10 Ways to Identify a College Station Bed Bug Problem

Doing regular cleaning of your home is important to make it an unpleasant environment for parasites and pests. There are times, however, when you unknowingly “bring home” bed bugs from your travel or your kid come home with it from a bed bug-infested dormitory near College Station. If conditions are conducive for their growth and reproduction, they can thrive and be a potential source of your perpetual problem. This means living in a home with bed bugs that will bite, suck blood and give you and your household nasty bites while sleeping or relaxing on a couch.
When you see those welts in your skin, you want to be certain they are caused by bed bugs before you get on the offense; here are 10 ways to identify a bed bug problem.
1. Take note of those bite marks on your exposed skin. Bite marks are usually your first sign of alarm. Know however that there are many other insects that cause those bite marks. It pays to be certain before you embark on a “search and destroy” mission.
2. Be familiar with bed bug bites. The bites of these bed bugs usually follow a pattern – in a straight line or in small groupings. People who have sensitivity to bed bug bites will have swollen areas with a dark red center. This makes it different from the random bites caused by mosquitoes and small flea bites found mostly on lower extremities. 
3. Look for tiny patches of blood smears on bedding. As these pests like squeezing in tight corners and hems, they are perpetually crushed when humans just flop on their mattress or couch. Inspect those spots if there are telltale signs of rusty bug blood.
4. Watch out for those fecal droppings. Blood that mainly makes up their meals contain much water that they must excrete to condense the proteins right away. These appear brown and can be seen on locations where they are aggregating.
5. Discover dried remains of exoskeletons after molting. Like the rest of the insects, the bodies of these parasites are covered by a skeleton located outside their bodies called exoskeleton. When bed bugs grow, they need to get out of it by molting. 
6. Finding bed bug aggregations. If there is an infestation, you’re likely to find telltale signs of aggregations such as live bed bugs in multiple stages, live and hatched eggs, exoskeletons and castings/fecal droppings.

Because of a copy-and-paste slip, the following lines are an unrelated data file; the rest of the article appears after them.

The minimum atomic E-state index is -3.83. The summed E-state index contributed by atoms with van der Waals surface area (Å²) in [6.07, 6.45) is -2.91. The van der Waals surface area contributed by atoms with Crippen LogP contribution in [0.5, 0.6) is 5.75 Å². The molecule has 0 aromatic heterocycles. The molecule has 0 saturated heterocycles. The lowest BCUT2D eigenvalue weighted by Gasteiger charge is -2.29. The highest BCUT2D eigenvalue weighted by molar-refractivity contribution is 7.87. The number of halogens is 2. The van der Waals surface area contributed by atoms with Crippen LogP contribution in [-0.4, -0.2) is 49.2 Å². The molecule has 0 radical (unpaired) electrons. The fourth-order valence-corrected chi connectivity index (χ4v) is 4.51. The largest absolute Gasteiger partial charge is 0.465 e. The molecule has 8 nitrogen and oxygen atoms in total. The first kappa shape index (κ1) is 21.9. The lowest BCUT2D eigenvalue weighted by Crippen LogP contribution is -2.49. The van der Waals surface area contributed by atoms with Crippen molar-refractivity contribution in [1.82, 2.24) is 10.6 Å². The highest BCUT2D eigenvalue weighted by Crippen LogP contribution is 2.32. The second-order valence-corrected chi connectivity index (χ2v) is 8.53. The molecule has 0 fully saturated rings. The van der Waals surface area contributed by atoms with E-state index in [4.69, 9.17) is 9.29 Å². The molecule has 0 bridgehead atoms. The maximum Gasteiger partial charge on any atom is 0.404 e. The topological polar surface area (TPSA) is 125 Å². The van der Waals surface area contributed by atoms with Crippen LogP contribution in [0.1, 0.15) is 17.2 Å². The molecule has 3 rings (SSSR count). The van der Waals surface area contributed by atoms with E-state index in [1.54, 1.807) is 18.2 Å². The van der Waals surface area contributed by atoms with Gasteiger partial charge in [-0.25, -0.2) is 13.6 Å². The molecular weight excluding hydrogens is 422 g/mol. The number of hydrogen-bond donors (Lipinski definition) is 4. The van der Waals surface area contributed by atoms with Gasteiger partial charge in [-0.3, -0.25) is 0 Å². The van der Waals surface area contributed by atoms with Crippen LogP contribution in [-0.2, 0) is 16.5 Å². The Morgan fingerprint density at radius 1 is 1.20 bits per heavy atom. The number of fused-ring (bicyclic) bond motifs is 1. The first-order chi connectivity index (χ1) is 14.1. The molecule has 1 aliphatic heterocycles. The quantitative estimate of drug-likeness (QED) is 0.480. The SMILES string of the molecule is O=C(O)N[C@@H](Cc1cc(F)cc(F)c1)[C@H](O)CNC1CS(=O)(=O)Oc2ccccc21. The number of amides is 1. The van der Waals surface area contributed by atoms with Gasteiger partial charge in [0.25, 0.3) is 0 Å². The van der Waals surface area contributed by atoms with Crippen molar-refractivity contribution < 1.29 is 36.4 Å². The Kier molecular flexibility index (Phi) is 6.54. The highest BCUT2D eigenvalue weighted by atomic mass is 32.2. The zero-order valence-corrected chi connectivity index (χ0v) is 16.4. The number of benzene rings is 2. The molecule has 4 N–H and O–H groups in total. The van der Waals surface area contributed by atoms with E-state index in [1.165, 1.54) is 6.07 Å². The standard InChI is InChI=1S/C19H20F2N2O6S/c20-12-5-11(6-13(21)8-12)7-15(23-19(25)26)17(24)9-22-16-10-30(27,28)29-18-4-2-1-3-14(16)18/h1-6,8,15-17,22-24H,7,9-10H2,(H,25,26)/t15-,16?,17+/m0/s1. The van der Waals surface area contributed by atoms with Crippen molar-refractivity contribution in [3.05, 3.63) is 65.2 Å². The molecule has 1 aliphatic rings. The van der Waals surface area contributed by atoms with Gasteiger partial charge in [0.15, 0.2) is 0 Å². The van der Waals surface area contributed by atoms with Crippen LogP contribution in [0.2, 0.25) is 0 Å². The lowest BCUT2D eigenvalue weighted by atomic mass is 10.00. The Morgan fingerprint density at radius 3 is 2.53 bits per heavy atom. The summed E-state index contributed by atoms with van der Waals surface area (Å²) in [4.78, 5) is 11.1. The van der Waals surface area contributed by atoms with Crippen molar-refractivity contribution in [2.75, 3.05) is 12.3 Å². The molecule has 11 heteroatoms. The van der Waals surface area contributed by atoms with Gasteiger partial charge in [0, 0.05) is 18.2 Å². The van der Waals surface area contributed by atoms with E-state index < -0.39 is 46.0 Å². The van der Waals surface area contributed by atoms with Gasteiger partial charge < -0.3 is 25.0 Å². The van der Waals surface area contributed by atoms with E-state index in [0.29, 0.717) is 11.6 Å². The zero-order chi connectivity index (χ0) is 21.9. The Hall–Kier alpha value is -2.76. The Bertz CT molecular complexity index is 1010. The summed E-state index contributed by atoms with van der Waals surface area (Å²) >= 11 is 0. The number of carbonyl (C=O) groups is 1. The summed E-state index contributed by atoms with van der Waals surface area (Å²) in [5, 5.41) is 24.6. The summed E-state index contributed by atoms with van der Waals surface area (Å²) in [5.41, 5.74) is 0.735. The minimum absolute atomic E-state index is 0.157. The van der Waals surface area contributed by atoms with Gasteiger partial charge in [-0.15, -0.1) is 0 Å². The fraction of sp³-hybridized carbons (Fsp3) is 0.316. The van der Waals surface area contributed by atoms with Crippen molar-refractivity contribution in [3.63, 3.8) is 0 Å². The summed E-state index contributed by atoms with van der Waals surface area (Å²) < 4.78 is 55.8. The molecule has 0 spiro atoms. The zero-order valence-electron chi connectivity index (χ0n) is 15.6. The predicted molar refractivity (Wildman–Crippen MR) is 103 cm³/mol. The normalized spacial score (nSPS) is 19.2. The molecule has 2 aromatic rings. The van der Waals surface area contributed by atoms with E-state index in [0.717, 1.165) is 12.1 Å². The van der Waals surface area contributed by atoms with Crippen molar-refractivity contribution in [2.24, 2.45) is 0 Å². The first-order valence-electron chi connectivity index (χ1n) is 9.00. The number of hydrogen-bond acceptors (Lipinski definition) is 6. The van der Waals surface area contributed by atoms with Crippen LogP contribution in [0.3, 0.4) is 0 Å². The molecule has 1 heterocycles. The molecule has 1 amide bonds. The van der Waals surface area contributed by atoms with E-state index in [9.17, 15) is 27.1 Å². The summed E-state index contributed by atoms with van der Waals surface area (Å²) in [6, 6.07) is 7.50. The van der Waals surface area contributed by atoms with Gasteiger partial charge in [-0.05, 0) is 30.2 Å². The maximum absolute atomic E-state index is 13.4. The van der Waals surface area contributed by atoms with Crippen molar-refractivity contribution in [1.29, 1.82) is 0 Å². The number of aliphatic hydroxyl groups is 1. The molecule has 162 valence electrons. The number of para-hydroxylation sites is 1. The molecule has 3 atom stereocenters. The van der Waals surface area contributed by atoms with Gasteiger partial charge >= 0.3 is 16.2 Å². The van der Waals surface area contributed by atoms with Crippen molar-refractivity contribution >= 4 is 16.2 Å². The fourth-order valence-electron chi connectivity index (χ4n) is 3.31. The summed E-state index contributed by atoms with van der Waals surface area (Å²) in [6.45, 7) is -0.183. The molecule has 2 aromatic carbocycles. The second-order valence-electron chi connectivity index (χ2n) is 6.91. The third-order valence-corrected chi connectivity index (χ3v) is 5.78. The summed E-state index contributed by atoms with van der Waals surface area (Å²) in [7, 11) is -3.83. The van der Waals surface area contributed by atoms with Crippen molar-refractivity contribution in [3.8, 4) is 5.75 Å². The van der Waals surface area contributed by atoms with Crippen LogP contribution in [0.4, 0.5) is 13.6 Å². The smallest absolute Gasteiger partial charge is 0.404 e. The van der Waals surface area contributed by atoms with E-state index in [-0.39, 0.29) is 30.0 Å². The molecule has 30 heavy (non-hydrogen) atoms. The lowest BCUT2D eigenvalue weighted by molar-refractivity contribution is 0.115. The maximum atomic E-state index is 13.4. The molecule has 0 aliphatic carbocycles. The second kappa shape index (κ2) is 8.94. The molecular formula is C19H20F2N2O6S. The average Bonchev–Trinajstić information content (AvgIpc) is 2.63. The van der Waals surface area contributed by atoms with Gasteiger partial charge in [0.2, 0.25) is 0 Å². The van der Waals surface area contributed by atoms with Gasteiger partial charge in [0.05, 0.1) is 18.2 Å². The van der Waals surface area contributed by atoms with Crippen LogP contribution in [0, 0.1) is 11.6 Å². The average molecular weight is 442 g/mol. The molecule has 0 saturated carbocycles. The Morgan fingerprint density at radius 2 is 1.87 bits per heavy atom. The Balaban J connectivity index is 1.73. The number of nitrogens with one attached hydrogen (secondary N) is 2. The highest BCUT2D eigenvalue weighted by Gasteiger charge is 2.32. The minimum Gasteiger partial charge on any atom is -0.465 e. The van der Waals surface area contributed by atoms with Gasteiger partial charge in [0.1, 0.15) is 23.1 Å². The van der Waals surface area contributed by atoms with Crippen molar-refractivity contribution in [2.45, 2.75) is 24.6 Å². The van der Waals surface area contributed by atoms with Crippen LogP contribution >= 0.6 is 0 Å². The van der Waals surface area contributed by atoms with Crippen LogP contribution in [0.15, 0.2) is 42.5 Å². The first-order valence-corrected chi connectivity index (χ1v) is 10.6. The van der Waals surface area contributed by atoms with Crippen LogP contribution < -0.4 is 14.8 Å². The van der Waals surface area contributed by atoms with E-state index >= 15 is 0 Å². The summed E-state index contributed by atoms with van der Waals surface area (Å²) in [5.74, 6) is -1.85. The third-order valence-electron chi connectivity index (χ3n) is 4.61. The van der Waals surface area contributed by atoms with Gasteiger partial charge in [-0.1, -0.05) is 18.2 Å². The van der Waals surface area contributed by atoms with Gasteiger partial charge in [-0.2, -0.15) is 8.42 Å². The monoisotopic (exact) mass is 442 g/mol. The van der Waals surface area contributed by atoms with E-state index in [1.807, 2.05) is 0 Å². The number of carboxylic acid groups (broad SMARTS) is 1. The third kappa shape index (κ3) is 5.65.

7. Get you olfactory sense working. Bed bugs have a characteristic sweet musty odor. If you have a fairly good sense of smell, your nose can take you right where they are aggregated. 
8. Get an actual visual of the culprits. To avoid mistaken identify, catch the culprit in action. This means you have to seek them and get them under a magnifying lens to note if they have the characteristics of a bed bug. If you had this kind of infestation before, you must be able to identify them by sight.
9. Know what a bed bug looks like. A newly hatched bed bug has the dimensions of a poppy seed. It also has an almost transparent, yellowish body that makes them almost invisible. Sucking blood from the host makes them red and bigger. Mature ones are brown in color while their eggs are white secured on surfaces with a cement-like substance.
10. Finding all sorts of signs in unlikely places. Bed bugs are not called “bed bugs” for nothing. They like hiding in your bed and beddings because those are the best places to catch their host, you. When you start discovering them in baseboards, carpet edges, ceiling or wall junctions, electrical outlets, curtain seams, and behind frames, it means the infestation is quite heavy.
While it is true that bed bugs are not reasons for health alarm, their bites can really be annoying, especially if you are sensitive to the bite. Hunting these nocturnal insects can give you sleepless nights. Entrust them to pest control experts in College Station.
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